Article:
Thornton, Robert John (1768?-1837) / Temple of Flora, or, Garden of the botanist, poet, painter, and philosopher.
Rhododendron Ponticum; or, Pontic Rhododendron.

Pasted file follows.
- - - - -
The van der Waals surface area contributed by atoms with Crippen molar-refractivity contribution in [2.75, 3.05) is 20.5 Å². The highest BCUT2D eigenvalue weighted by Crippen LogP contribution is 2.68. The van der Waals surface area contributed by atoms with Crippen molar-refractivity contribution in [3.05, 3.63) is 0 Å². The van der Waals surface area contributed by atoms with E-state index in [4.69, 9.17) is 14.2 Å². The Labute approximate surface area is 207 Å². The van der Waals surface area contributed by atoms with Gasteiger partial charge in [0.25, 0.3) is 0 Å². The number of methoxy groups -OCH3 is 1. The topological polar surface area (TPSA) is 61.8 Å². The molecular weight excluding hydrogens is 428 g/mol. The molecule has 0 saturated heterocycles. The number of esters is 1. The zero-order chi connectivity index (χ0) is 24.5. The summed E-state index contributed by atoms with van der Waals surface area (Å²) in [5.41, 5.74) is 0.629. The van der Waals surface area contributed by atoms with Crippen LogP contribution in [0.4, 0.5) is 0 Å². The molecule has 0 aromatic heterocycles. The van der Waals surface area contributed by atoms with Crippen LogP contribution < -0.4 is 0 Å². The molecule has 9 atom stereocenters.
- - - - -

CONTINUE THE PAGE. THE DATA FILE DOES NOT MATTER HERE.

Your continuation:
RHODODENDRON PONTICUM; OR PONTIC RHODODENDRON. IN the dreary season of winter, Nature has partially indulged the eye with ever-greens, the presage of the resurrection of animated beings, and of the returning zephyr; and none of this class claims our attention, for the beauty of its flowers, and wisdom of its contrivance, more than the PONTIC RHODODENDIION, which was introduced into our gardens from the Levant in 1763. The flower is funnel-shaped beneath, and then expands into the resemblance of five Petals, which, in fact, are only five Lacinae, or segments, of a monopetalous Corolla. The upper Segment performs the office of Nectary, is grooved in the middle, and so fertile is this part in the formation of honey, that you may observe a sweet globule in almost every expanded flower. There are in this part spots of a dingy purple, as also in the KALMIA, indications of poison; and, in fact, the honey formed from this bog-plant, as well as from the other, is found to be poisonous. From the cup of the corolla issue ten Stamina, the Filaments of each are beset with fine hairs, and are curvilinear, in order better to perform the useful office of dispersing the Farina on the Pistillum, which is contained in two Cells, each of which open at top. The Pistillum takes the same elegant curve as the Stamina; but when impregnation has been accom- plished, what appeared before a cluster of flowers, the stamina and corollas having withered, now is seen entirely to consist of pistilla, each one displaying its pentagonal germen, the style, and stigma, and assuming its distinguished rank; and Nature now delights us with the art shewn in adjusting their respective places around the stem. Nor was the kind intention of provident Nature less conspicuous in the infant state of the flower, when each bud was protected by a corresponding Stipule, which, as it ceased its utility, fell from off the stem, gradually unfolding to the admiring eye of the spectator, a superb group of purple crowning flowers, which, as being hardy natives of wild situations, cast an air of dignity over such solitary scenes. It comes under Class X. DECANDRIA, Order I. MONOGYNIA, of LINNAEUS. O'er pine-clad hills, and dusky plains, In silent state RHODONIA reigns, And spreads, in beauty's softest bloom, Her purple glories through time gloom. There, by the solemn scene enchanted, The melancholy maiden strays; And by dark streams and fountains haunted, Well pleas'd each rocky wild surveys: To her more fair those shadowy bowers Than glittering halls and castled towers. Nor, happy less, who thus unknown, Can call the woods and shades his own! And wand'ring o'er the moss-clad plain, At will indulge the pensive strain! Array'd in smiles, array'd in terrors, Great Nature's awful form admire, And from the world, and all its errors, In silent dignity retire! SHAW.
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